Birth Control Pills & Breast Cancer
Nearly 10 million American women use oral contraceptives, including about 1.5 million who rely on them for reasons other than birth control. The number of women in the United States with intrauterine devices, many of which release hormones, has grown in recent years, as has the number of women using other types of hormonal contraceptive implants. Many women have believed that newer hormonal contraceptives are much safer than those taken by their mothers or grandmothers, which had higher doses of estrogen.
About 140 million women use some type of hormonal contraception, including about 16 million in the United States. Overall increased risk was small, amounting to one extra case of breast cancer among 7,700 women using such contraceptives per year. Experts who reviewed the research say women should balance the news against known benefits of the pill — including lowering the risk of other cancers. Current and recent use of hormonal contraceptives was associated with a 20% increased risk of breast cancer. Risk increased with longer use, from a 9% increase in risk with less than a year of contraceptive use to a 38% increase after more than 10 years of use.
Of course, finding a safe and effective form of birth control is more than just a personal concern. Unintended pregnancies cost the U.S. government $21 billion in 2010, according to a report. For many women, hormonal contraception —the pill, the patch, the ring, IUDs and the implant—is among the most safe, effective and accessible options available, said the American College of Obstetricians and Gynecologists. Studies of older birth control pills have shown “a net cancer benefit” because of lowered risk of cancer of the colon, uterus and ovaries despite a raised breast cancer risk, a breast cancer epidemiologist at the American Cancer Society. There was optimism that newer, low-dose contraceptives would lower the breast cancer risk, but these results have dashed those hopes.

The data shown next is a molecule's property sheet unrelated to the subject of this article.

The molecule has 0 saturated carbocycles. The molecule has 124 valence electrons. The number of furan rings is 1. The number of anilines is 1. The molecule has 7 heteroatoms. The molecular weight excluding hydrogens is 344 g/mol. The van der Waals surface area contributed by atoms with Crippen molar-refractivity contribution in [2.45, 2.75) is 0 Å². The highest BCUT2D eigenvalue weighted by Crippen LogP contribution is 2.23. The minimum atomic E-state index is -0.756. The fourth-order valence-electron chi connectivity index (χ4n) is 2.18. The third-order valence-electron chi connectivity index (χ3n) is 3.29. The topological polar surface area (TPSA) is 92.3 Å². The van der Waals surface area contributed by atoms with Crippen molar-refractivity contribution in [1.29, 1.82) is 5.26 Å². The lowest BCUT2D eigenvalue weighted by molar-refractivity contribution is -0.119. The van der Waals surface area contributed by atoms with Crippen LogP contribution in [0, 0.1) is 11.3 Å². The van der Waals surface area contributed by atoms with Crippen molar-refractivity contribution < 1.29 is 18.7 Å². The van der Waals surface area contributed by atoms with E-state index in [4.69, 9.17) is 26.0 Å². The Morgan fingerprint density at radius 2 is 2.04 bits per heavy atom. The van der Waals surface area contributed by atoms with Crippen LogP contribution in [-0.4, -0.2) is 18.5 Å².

Because risk increases with age, Older women may want to consider switching to a hormone-free birth control method, like a diaphragm, an I.U.D. that does not release hormones, or condoms. Though the older oral contraceptives were known to increase the risk of breast cancer, many doctors and patients had assumed the newer generation of pills on the market today were safer. Yet the new study found increased risks that were similar in magnitude to the heightened risks reported in earlier studies based on birth control pills used in the 1980s and earlier.
However, hormonal birth control does lower the risk of other cancers, including ovarian cancer and endometrial cancer, and it may lower the risk of colon cancer. Most breast cancers are fueled by estrogen. Over the years, makers of birth control pills and hormone replacement therapy for women past menopause have reduced the amount of estrogen in their products. No one should take (oral contraceptives) without careful thought, but the advantages in avoiding an unwanted pregnancy will usually more than outweigh the very slightly increased risk of breast cancer. There is also the reassuring thought that oral contraceptive use may decrease the risk of ovarian and endometrial cancer